The made-to-order stock sold out within a month, creating a profit of £500 from £620 of revenue. “Shopify is free for the first month, then it’s £30 a month, but we haven’t had to pay it yet because we sold out. The money goes straight into my bank account and then I move half to my brother’s account,” Sidney says.

The boys, who are now back at school doing A-levels and GCSEs, plan to invest £200 to buy a heat press and spend about £175 on more T-shirts.

“Now we have got a lot of schoolwork it is a really good way to passively earn money as it only takes 20-40 seconds to press a T-shirt and the post office is 30 seconds down the road.”

‘I set up a Facebook group and started selling toys in mid-August’

Olivia Bassett
Olivia Bassett sells her dog toys for between £2.50 and £8, plus shipping. Photograph: Andrew Fox/The Guardian

Spotting a gap in the market, 17-year-old Olivia Bassett started selling affordable fleece toys for dogs in August. Since then she has made and sold more than 75 through her brand, Knot Normal, making more than £230 profit.

“I have been a dog trainer all my life,” says Olivia, who has four dogs of her own and is currently fostering two more. “We go to shows and I was always looking at the dog toys and the ridiculous prices. I thought there was no need for them to be so expensive, one toy can be £20.”

After competing at Crufts at the beginning of March, Olivia decided to try to make her own toys, researching the process on YouTube. “Fleece is really good because the toys don’t snap, they stretch,” she says. “The way I braid them, if the dog pulls on either end it becomes tighter.”

Olivia sourced fleece from her local market in Birmingham and soon found interest from other dog trainers. With one £5 metre of fleece she can make three long toys.

“I set up a Facebook group and started selling them in mid-August. I also started advertising on different pet Facebook groups and went to dog club events to sell directly.”

Olivia makes five varieties of toys ranging from £2.50 to £8, plus shipping, and accepts payments via PayPal or cash. The toys can be made to order, allowing clients to specify the colours.

“People typically ask for reds and blues or colours of football teams. One guy said the toy was not going to the dog, it was going in his West Bromwich Albion room,” she says.

Now in her second year of A-levels, studying biology, chemistry and psychology, Olivia is able to fit her business around her schoolwork. “I make the toys while watching TV, or even while I am having an online college lesson from home. They take between 10 and 45 minutes to make depending on the design.”

She hopes orders will grow in the run-up to Christmas, as she continues to save for driving lessons. “It’s been hard because of Covid. I haven’t got any work experience, which makes it harder to find a job, and anyway there aren’t any jobs going in my area.”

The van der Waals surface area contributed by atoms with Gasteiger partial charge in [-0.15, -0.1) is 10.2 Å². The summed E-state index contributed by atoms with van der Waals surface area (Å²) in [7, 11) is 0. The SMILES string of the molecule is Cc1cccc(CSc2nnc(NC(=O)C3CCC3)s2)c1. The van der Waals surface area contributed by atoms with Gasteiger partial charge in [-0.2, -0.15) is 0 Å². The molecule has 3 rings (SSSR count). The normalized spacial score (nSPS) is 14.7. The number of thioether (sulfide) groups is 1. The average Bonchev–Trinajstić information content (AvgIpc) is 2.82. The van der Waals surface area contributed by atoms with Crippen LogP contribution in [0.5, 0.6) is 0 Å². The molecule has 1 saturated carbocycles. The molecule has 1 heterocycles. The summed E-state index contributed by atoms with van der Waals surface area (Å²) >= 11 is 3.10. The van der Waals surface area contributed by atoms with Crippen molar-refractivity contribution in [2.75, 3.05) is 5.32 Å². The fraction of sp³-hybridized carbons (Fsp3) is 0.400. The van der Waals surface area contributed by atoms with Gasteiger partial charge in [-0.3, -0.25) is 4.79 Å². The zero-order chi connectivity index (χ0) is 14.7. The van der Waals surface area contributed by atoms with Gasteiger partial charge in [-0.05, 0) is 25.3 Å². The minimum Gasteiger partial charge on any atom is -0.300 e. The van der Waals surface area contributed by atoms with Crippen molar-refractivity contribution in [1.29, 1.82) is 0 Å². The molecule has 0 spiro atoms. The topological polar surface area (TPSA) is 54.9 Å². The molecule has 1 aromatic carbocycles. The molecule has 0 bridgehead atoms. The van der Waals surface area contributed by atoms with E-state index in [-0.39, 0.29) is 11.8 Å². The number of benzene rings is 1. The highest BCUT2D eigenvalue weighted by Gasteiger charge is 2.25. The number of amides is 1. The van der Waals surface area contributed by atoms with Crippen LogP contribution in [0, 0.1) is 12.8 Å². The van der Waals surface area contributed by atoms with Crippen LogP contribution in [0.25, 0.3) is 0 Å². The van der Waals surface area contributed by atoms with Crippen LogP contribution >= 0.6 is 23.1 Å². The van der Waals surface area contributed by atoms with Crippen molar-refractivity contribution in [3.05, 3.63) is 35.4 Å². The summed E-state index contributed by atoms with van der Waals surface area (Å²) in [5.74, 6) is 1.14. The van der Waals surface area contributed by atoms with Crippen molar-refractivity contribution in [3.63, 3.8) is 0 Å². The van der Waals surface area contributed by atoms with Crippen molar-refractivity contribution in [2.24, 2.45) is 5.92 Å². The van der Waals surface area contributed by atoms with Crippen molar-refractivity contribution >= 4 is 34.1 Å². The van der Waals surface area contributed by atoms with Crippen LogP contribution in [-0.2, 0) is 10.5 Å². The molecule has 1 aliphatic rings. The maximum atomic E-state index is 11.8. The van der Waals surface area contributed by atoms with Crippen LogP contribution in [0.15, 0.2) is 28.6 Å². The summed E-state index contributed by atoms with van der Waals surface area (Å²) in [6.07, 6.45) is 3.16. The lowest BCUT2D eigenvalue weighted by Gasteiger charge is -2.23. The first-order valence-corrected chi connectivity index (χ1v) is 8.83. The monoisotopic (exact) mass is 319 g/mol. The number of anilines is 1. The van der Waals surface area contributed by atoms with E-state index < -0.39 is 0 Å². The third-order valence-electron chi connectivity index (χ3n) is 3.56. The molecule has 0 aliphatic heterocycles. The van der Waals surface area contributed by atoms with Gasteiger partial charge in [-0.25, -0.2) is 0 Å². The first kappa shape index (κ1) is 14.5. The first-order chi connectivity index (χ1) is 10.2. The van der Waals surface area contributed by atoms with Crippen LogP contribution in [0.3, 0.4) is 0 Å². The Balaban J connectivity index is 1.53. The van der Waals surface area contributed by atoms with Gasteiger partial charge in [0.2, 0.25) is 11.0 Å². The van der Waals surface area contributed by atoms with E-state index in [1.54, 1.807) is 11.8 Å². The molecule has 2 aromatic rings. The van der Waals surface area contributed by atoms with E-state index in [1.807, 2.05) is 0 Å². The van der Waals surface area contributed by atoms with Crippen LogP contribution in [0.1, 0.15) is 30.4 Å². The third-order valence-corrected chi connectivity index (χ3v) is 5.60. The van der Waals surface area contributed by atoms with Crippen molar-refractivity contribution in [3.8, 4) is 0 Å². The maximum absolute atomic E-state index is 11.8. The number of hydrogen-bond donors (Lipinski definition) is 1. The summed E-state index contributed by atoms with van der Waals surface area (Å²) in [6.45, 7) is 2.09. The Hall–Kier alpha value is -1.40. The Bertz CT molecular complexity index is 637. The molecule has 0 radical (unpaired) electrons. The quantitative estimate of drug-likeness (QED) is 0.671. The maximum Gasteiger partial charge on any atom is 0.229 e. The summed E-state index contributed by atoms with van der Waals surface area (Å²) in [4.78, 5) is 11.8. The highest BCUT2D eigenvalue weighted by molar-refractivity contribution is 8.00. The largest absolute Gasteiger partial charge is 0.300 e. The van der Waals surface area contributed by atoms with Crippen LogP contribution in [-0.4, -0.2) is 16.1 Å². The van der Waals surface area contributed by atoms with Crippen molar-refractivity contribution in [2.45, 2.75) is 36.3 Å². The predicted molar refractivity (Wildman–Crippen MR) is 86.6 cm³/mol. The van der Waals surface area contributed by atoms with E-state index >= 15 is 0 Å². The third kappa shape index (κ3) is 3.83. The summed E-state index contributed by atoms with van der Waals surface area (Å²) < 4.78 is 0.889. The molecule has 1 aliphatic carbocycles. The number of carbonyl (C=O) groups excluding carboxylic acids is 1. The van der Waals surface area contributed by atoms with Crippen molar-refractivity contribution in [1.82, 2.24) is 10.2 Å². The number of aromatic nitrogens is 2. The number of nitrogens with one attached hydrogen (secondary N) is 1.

Rules for running a business as a minor

Girl using laptop
The minimum age to be a director of a limited company is 16. Photograph: Alamy

• Under-18s have the same annual tax allowance and liabilities as adults. You can earn up to £12,500 in the current tax year and will pay tax on everything above that. The rate will depend on how much you earn – from 20% of the first taxable income to 45% if business booms.

• You can set up and operate as a sole trader at any age and have to do so once you are earning £1,000 a year. You will need to inform HMRC and fill in a self-assessment tax return.

• The minimum age to be a director of a limited company is 16. A limited company has tax advantages over being a sole trader, and it can be easier to borrow money, but there are also more responsibilities.

• Applying for credit or finance is difficult if you are under 18. Credit cards and loans are not available. You may be able to apply for grants to help your business expand or have to turn to family to help.

• Most business bank accounts require a company director or sole trader to be 18. However, the challenger bank Monzo accepts applications from age 16 upwards without a parent or guardian acting as guarantor.


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U.S. Covid cases likely to peak after Thanksgiving

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The latest upswing in U.S. coronavirus cases is unlikely to reach its peak until after Thanksgiving, Dr. Scott Gottlieb told CNBC on Thursday, a stark prediction for a nation that is already seeing record levels of diagnosed infections.

The country’s seven-day average of new cases reached a fresh high of almost 74,200 on Wednesday, according to a CNBC analysis of Johns Hopkins University data. That represents a 23.6% increase from a week ago.

Gottlieb, a former U.S. Food and Drug Administration commissioner under the Trump administration, said that in previous Covid-19 surges, transmission rates really only started to come down when Americans in hard-hit regions started to “express more caution” by going out less and wear face masks more regularly.